Explorer 11, designated as payload S-15 by NASA before its launch, was one of the “second generation” Explorer satellites. Unlike the “first generation” Explorers 1 through 5 that were orbited by the Juno I launch vehicle (which was limited to a payload of about 11 kilograms), this new series of Explorer satellites employed the larger Juno II originally developed by Wernher von Braun and his team at the Army Ballistic Missile Agency in Huntsville, Alabama (which became NASA’s Marshall Space Flight Center). The cluster of spinning solid rocket motors that formed the upper stages of the Juno I were retained on the Juno II but the modified Redstone first stage was replaced with a stretched version of the much larger Jupiter IRBM increasing the orbital payload to about 45 kilograms in the process. While the Juno II was kludged together from a variety of components and was far from an ideal satellite launch vehicle, it provided NASA with a means of launching science payloads into Earth orbit while more capable, purpose-built launch vehicles like Scout and Delta were being developed (see “Vintage Micro: The Second-Generation Explorer Satellites“).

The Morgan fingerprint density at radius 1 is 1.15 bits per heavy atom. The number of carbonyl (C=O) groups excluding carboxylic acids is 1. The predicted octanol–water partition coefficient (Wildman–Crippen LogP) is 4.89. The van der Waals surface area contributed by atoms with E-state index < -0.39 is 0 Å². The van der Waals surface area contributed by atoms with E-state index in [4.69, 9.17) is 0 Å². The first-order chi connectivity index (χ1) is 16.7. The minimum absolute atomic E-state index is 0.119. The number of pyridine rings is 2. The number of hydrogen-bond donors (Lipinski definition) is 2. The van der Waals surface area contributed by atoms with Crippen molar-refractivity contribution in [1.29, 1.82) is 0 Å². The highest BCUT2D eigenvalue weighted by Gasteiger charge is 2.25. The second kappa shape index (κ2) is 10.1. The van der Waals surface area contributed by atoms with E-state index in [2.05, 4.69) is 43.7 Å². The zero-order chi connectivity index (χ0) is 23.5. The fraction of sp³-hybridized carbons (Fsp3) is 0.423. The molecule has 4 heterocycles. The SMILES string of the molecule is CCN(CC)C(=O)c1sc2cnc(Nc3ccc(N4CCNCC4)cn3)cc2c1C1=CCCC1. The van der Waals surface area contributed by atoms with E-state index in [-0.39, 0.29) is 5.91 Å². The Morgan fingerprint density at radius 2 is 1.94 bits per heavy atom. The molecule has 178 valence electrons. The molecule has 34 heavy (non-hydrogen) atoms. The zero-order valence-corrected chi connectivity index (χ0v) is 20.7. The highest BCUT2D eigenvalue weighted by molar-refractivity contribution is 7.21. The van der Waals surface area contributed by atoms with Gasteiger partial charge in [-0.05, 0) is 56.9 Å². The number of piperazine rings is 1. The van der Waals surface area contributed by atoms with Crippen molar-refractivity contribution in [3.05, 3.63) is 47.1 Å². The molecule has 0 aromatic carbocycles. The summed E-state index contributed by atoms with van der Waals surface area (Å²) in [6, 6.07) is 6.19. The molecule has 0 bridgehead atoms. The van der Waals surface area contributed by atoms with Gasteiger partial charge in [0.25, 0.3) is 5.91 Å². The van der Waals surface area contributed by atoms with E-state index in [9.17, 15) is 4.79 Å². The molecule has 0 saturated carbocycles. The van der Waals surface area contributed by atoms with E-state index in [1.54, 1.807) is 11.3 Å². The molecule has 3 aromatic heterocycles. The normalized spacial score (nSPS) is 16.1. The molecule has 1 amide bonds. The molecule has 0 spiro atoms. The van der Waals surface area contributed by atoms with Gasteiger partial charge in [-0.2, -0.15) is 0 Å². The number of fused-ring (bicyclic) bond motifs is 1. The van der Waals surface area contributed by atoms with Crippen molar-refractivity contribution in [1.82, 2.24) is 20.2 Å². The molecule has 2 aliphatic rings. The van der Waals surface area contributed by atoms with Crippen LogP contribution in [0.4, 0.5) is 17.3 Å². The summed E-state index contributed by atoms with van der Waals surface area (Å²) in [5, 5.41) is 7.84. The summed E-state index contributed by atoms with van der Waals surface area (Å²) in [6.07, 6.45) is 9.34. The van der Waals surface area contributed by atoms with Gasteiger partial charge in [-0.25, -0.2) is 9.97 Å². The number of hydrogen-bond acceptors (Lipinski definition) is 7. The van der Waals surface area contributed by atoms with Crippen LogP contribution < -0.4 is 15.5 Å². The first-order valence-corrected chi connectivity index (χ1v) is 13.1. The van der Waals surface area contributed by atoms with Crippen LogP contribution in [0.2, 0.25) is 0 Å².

Diagram of the gamma ray detector carried by the Explorer 11 satellite. (NASA)

Development of the gamma ray detection payload at the heart of Explorer 11 was started in 1958 by a team led by William L. Kraushaar and George W. Clark of the Massachusetts Institute of Technology (MIT) in Cambridge, Massachusetts. The compact instrument they developed was designed to detect gamma rays with an energy in excess of about 50 MeV within a 17° angle of the long axis of the satellite. Because the flux of cosmic rays and other forms of energetic radiation would be over three orders of magnitude higher than the gamma rays they sought, Kraushaar and Clark designed a clever, three-part detection scheme to filter out the unwanted signals.